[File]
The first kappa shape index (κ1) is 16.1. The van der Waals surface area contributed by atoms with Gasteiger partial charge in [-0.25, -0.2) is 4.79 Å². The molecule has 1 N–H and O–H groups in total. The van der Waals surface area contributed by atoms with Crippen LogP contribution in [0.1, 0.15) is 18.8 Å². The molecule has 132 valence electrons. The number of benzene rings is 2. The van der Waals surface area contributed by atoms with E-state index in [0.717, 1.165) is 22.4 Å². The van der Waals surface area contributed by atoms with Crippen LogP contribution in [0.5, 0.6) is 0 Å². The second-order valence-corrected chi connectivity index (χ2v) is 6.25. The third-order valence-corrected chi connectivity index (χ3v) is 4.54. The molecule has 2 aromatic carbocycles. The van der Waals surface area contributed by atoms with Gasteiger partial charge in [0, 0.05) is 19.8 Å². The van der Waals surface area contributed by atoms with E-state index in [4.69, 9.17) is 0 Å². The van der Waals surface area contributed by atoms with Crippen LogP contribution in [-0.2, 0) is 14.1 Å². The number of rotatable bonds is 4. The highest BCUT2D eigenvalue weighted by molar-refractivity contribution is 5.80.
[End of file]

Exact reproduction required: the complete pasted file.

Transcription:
The first kappa shape index (κ1) is 16.1. The van der Waals surface area contributed by atoms with Gasteiger partial charge in [-0.25, -0.2) is 4.79 Å². The molecule has 1 N–H and O–H groups in total. The van der Waals surface area contributed by atoms with Crippen LogP contribution in [0.1, 0.15) is 18.8 Å². The molecule has 132 valence electrons. The number of benzene rings is 2. The van der Waals surface area contributed by atoms with E-state index in [0.717, 1.165) is 22.4 Å². The van der Waals surface area contributed by atoms with Crippen LogP contribution in [0.5, 0.6) is 0 Å². The second-order valence-corrected chi connectivity index (χ2v) is 6.25. The third-order valence-corrected chi connectivity index (χ3v) is 4.54. The molecule has 2 aromatic carbocycles. The van der Waals surface area contributed by atoms with Gasteiger partial charge in [0, 0.05) is 19.8 Å². The van der Waals surface area contributed by atoms with E-state index in [4.69, 9.17) is 0 Å². The van der Waals surface area contributed by atoms with Crippen LogP contribution in [-0.2, 0) is 14.1 Å². The number of rotatable bonds is 4. The highest BCUT2D eigenvalue weighted by molar-refractivity contribution is 5.80.